How to Invest a Windfall
Money Girl's checklist of 5 smart ways to use unexpected cash to shape up your personal finances.
Sometimes you get a financial windfall—like a gift, inheritance, lottery payout, or a tax refund—and find yourself jumping for joy. But once the dust and excitement settles, you also find yourself wondering what to do with it.
That’s the situation for a reader named Amber W., who asks:
“I’m a full-time student being supported by my parents and they gave me $30,000 more than I need right now. I’d like to invest it and earn some extra money. What advice do you have?”
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Amber’s in a pretty enviable position to have her education paid for by her parents—and to have a lump sum of cash to live on. But unless her parents are willing to keep this gravy train flowing, Amber needs to manage the money wisely.
Here are 5 questions you should ask yourself before you invest a financial windfall:
Question #1: Do I Have Emergency Savings?
Having some amount of emergency money is critical for having a healthy financial life because no one can predict the future. You might have a large unexpected expense or a loss of income.
Without emergency money to fall back on, you’re living on the edge, financially speaking. So getting a windfall is the perfect opportunity to build up your cash reserves.
I recommend that you keep a minimum of 3 to 6 months’ worth of your living expenses safe and sound in a high-yield bank account that’s FDIC insured. Depending on your situation, you may need more—like if you have a shaky job situation, a large family, or a spouse who doesn’t work.
What’s the Difference Between Saving and Investing?
Amber asked about investing her excess money. Let’s clarify the difference between investing and saving so you can think strategically about them:
Saving is for money you expect to spend within the next few years and don’t want to risk losing it. In other words, you save money that you want to keep 100% safe because you know you’ll need it or because you could need it—as with emergency money.
Investing is for money you expect to spend in the future, like in 10 or more years. Purchasing an investment means you’re exposing money to some amount of risk in order to make it grow. Investments can go down in value; therefore, you should never invest money that you can’t live without.
Though Amber is being supported by her parents, they’re probably counting on her to make her education money last as long as it needs to. My advice for Amber is to save her windfall, not to jeopardize losing any amount of it in an investment.
Once she’s out of school and starts earning her own money, she can begin investing. But until then, her job should be to concentrate on her studies and to develop a career plan.
Question #2: Do I have High Interest Debt?
If you have expensive, high-interest accounts—like credit cards or payday loans—paying down your debt is the next best way to spend a windfall.
Paying off a credit card that charges 22% is like earning 22% on an investment after taxes—that’s hard to beat! So take the opportunity to use a windfall to get rid of high interest debt and stay out of debt going forward.
Question #3: Do I Contribute to a Workplace Retirement Account?
Getting a windfall could be the ticket to increasing your contributions—or to get started if you haven’t been participating in a retirement plan so far. It’s wise to always invest at least 10% to 15% of your gross income for retirement.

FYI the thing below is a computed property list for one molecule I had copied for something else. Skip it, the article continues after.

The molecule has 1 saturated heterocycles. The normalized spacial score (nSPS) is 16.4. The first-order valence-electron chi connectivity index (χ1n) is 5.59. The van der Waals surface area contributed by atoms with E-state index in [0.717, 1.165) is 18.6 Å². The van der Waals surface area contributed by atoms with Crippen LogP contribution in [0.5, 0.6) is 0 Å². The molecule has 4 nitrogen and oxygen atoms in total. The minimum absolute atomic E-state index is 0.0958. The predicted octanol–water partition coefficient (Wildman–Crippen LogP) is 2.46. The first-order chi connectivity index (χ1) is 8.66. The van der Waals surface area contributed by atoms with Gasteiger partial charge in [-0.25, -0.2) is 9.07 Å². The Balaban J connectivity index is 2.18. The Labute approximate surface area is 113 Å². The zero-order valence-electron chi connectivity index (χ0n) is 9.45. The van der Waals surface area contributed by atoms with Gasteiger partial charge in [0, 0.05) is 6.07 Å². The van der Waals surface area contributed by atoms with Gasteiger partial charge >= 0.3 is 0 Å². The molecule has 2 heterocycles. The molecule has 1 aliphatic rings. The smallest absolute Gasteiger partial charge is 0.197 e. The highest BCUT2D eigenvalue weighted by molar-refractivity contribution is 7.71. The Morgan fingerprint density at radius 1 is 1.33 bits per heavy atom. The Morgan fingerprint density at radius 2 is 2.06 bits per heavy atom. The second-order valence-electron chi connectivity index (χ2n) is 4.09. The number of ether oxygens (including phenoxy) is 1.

Investing through a workplace retirement plan is an excellent way to automatically set aside small amounts of money on a regular basis. A 401(k) or 403(b) allows you to contribute money on a pre-tax basis and invest in funds chosen from a menu of options. You’ll build wealth for the future, cut your taxes, and maybe even get some amount of employer matching.
Question #4: Do I Have an IRA (Individual Retirement Arrangement)?
Don’t have a job with a retirement plan? Not a problem. If you have some amount of earned income (or are married to someone who does) you can contribute to a traditional or a Roth IRA. Even if you do contribute to a retirement plan at work, you can still max out an IRA in the same year—which is a great way to spend a cash windfall.
There are annual income limits on who can contribute to a Roth IRA, but there are no income limitations for a traditional IRA.
Question #5: Do I Have Financial Goals?
After you’ve built up your emergency fund, whittled down high-interest debt, and have money flowing into tax-advantaged retirement accounts, start thinking about using a windfall to make your financial goals a reality. Do you want to buy a house? Go to graduate school? Take a trip around the world?
Use the same principles that I covered earlier: save for the short-term and invest for the long-term. For instance, if you want to buy a car within 6 months or purchase a home within 2 years, don’t invest the money because the value could drop at the exact moment you need it. But if your goal is to send young kids to college or to buy a business in 10 years, that’s when it makes sense to invest a windfall.
Unless you get a huge, life-changing windfall, it’s best not to go on a wild spending spree. Instead, use the opportunity to shape up your finances. And if you are lucky enough to receive a fortune, it’s wise to seek professional and legal help to make sure you manage your new wealth as wisely as possible.
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